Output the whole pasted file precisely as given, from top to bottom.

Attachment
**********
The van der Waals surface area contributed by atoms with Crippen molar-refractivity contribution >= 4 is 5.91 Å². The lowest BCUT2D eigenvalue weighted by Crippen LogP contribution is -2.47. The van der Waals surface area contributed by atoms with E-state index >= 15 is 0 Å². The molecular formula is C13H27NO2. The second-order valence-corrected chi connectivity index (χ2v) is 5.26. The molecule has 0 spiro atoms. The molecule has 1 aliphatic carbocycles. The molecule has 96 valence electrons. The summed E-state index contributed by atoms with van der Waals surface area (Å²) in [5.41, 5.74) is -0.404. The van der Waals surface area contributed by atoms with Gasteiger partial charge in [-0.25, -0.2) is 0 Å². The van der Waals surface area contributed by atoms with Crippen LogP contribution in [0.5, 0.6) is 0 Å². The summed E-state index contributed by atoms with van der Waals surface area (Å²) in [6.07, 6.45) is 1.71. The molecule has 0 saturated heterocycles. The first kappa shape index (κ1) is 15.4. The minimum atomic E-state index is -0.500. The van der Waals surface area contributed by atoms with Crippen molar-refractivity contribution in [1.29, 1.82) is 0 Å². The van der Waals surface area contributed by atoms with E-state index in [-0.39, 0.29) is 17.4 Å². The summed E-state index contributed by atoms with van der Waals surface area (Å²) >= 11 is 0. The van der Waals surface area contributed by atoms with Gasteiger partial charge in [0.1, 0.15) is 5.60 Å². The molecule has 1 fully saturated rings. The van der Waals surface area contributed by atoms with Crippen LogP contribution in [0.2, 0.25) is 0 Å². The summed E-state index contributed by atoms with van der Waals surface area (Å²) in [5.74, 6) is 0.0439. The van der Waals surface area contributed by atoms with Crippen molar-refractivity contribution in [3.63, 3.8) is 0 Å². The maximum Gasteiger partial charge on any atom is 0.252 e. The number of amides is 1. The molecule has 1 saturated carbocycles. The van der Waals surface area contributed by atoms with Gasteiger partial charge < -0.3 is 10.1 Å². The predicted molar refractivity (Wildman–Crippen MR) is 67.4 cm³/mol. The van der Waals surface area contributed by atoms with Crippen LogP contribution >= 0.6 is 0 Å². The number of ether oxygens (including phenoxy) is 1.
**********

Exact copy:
The van der Waals surface area contributed by atoms with Crippen molar-refractivity contribution >= 4 is 5.91 Å². The lowest BCUT2D eigenvalue weighted by Crippen LogP contribution is -2.47. The van der Waals surface area contributed by atoms with E-state index >= 15 is 0 Å². The molecular formula is C13H27NO2. The second-order valence-corrected chi connectivity index (χ2v) is 5.26. The molecule has 0 spiro atoms. The molecule has 1 aliphatic carbocycles. The molecule has 96 valence electrons. The summed E-state index contributed by atoms with van der Waals surface area (Å²) in [5.41, 5.74) is -0.404. The van der Waals surface area contributed by atoms with Gasteiger partial charge in [-0.25, -0.2) is 0 Å². The van der Waals surface area contributed by atoms with Crippen LogP contribution in [0.5, 0.6) is 0 Å². The summed E-state index contributed by atoms with van der Waals surface area (Å²) in [6.07, 6.45) is 1.71. The molecule has 0 saturated heterocycles. The first kappa shape index (κ1) is 15.4. The minimum atomic E-state index is -0.500. The van der Waals surface area contributed by atoms with Crippen molar-refractivity contribution in [1.29, 1.82) is 0 Å². The van der Waals surface area contributed by atoms with E-state index in [-0.39, 0.29) is 17.4 Å². The summed E-state index contributed by atoms with van der Waals surface area (Å²) >= 11 is 0. The van der Waals surface area contributed by atoms with Gasteiger partial charge in [0.1, 0.15) is 5.60 Å². The molecule has 1 fully saturated rings. The van der Waals surface area contributed by atoms with Crippen LogP contribution in [0.2, 0.25) is 0 Å². The summed E-state index contributed by atoms with van der Waals surface area (Å²) in [5.74, 6) is 0.0439. The van der Waals surface area contributed by atoms with Crippen molar-refractivity contribution in [3.63, 3.8) is 0 Å². The maximum Gasteiger partial charge on any atom is 0.252 e. The number of amides is 1. The molecule has 1 saturated carbocycles. The van der Waals surface area contributed by atoms with Gasteiger partial charge < -0.3 is 10.1 Å². The predicted molar refractivity (Wildman–Crippen MR) is 67.4 cm³/mol. The van der Waals surface area contributed by atoms with Crippen LogP contribution >= 0.6 is 0 Å². The number of ether oxygens (including phenoxy) is 1.